What people aren’t getting is that this shit isn’t one offs.  This shit isn’t something that happens on rare occasions.  It happens to lots of us, all the time.  I myself am literally spat at, have things thrown at me from passing cars, have shit called out at me, am mooed and barked at, have people call me a fat cunt, am photographed in public without my permission, particularly if I dare to eat in public, am laughed at by strangers on the street and receive death threats here on this blog, all of these things several times per week.  AND.  I.  AM.  NOT.  ALONE.   Over 2000 tweets in 48 hours give testament that this shit is happening to fat people, every day, every where.  God knows how many people out there are suffering without ever giving voice to the things that happen to them.

Simply because we are fat and we exist in this world.


Yet people are still surprised when we talk about this stuff.  There are still gasps of horror, exclamations of surprise, and declarations of “How can people behave like that to another human being?!”


You know how?  They can because to the people who do this shit, we are “the obese”.  We are not considered “people”, we are considered an “epidemic”.  Governments and the media declare a “war on obesity” – who do you think that war is on?  It’s on US.   We are those headless fatties you see on the news.  We are the “the obese” that the newspapers refer to when they wring their hands over how we’re costing the average taxpayer millions.  We are the “obese women” that journalists write pieces about how we should be ashamed of ourselves, hate ourselves and be shamed by society for being fat.  We are “the obese” who are shamed for daring to want to travel anywhere in a plane and told that we should pay more, buy two seats, not fly at all.  We are the ones who have no decent quality, attractive clothes provided for us at a reasonable price.  We are the ones who are represented on television by fat characters gorging themselves or bullying the “heroes”.   We are the ones that “non-profit organisations” have in mind when they say that childhood obesity is the equivalent to childhood abuse.  We are the ones our own governments set up to be bullied as children in the name of “public health”.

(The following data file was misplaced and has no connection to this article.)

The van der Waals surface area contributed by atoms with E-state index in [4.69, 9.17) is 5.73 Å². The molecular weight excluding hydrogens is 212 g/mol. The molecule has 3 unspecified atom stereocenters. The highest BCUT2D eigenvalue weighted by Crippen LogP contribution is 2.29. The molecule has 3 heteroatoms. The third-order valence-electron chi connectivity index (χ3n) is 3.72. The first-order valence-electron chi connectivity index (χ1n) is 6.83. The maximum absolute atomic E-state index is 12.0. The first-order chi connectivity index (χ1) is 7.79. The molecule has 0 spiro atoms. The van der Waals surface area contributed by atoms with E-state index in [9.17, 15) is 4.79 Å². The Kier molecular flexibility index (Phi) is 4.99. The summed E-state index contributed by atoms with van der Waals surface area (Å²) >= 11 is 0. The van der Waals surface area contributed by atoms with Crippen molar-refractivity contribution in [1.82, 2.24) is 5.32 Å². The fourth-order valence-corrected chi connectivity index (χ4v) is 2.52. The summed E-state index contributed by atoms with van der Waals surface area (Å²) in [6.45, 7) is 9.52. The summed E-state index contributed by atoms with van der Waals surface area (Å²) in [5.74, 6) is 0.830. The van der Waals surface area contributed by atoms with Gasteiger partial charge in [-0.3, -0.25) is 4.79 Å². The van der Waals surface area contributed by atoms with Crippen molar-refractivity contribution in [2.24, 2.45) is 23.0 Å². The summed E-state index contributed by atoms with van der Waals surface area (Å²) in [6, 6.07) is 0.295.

We are the ones who are reviled, shamed, ridiculed, bullied and abused at every fucking turn by the media, the weight loss industry, the beauty industry, the entertainment industry, even the fucking government.


Why else do you think we are treated like this?  Because we are not considered human beings, we’re considered sub-human, and that message is repeated over and over and over again, day in and day out.  So much that most of us spend our lives repeating it to ourselves.